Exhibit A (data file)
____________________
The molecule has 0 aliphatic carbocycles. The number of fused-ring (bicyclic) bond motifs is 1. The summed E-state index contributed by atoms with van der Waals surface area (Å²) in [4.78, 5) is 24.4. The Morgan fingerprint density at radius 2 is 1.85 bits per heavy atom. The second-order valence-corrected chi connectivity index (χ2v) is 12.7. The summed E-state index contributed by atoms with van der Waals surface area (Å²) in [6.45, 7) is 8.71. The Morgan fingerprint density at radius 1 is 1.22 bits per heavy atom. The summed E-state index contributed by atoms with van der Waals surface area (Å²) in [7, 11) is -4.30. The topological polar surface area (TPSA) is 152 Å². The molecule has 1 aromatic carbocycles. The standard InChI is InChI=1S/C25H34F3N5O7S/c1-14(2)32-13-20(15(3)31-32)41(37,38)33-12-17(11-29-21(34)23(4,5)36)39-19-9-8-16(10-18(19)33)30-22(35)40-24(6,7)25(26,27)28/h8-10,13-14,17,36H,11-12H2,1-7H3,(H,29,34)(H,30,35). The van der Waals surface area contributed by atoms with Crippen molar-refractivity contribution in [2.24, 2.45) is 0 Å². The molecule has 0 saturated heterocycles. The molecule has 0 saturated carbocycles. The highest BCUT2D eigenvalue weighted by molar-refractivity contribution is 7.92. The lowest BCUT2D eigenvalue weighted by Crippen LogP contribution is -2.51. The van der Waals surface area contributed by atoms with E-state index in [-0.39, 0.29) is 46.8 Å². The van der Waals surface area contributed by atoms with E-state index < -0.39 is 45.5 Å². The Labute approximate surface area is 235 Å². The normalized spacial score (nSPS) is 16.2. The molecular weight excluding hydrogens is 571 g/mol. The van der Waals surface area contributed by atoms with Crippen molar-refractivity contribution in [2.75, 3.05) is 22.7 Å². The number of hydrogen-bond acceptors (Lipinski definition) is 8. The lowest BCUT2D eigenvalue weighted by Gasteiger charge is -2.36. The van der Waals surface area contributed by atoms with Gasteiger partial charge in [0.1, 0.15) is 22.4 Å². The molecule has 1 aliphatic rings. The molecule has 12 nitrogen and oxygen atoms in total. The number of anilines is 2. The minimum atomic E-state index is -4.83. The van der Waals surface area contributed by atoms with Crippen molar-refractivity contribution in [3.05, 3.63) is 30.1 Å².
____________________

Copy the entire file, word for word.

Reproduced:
The molecule has 0 aliphatic carbocycles. The number of fused-ring (bicyclic) bond motifs is 1. The summed E-state index contributed by atoms with van der Waals surface area (Å²) in [4.78, 5) is 24.4. The Morgan fingerprint density at radius 2 is 1.85 bits per heavy atom. The second-order valence-corrected chi connectivity index (χ2v) is 12.7. The summed E-state index contributed by atoms with van der Waals surface area (Å²) in [6.45, 7) is 8.71. The Morgan fingerprint density at radius 1 is 1.22 bits per heavy atom. The summed E-state index contributed by atoms with van der Waals surface area (Å²) in [7, 11) is -4.30. The topological polar surface area (TPSA) is 152 Å². The molecule has 1 aromatic carbocycles. The standard InChI is InChI=1S/C25H34F3N5O7S/c1-14(2)32-13-20(15(3)31-32)41(37,38)33-12-17(11-29-21(34)23(4,5)36)39-19-9-8-16(10-18(19)33)30-22(35)40-24(6,7)25(26,27)28/h8-10,13-14,17,36H,11-12H2,1-7H3,(H,29,34)(H,30,35). The van der Waals surface area contributed by atoms with Crippen molar-refractivity contribution in [2.24, 2.45) is 0 Å². The molecule has 0 saturated heterocycles. The molecule has 0 saturated carbocycles. The highest BCUT2D eigenvalue weighted by molar-refractivity contribution is 7.92. The lowest BCUT2D eigenvalue weighted by Crippen LogP contribution is -2.51. The van der Waals surface area contributed by atoms with E-state index in [-0.39, 0.29) is 46.8 Å². The van der Waals surface area contributed by atoms with E-state index < -0.39 is 45.5 Å². The Labute approximate surface area is 235 Å². The normalized spacial score (nSPS) is 16.2. The molecular weight excluding hydrogens is 571 g/mol. The van der Waals surface area contributed by atoms with Crippen molar-refractivity contribution in [2.75, 3.05) is 22.7 Å². The number of hydrogen-bond acceptors (Lipinski definition) is 8. The lowest BCUT2D eigenvalue weighted by Gasteiger charge is -2.36. The van der Waals surface area contributed by atoms with Gasteiger partial charge in [0.1, 0.15) is 22.4 Å². The molecule has 1 aliphatic rings. The molecule has 12 nitrogen and oxygen atoms in total. The number of anilines is 2. The minimum atomic E-state index is -4.83. The van der Waals surface area contributed by atoms with Crippen molar-refractivity contribution in [3.05, 3.63) is 30.1 Å².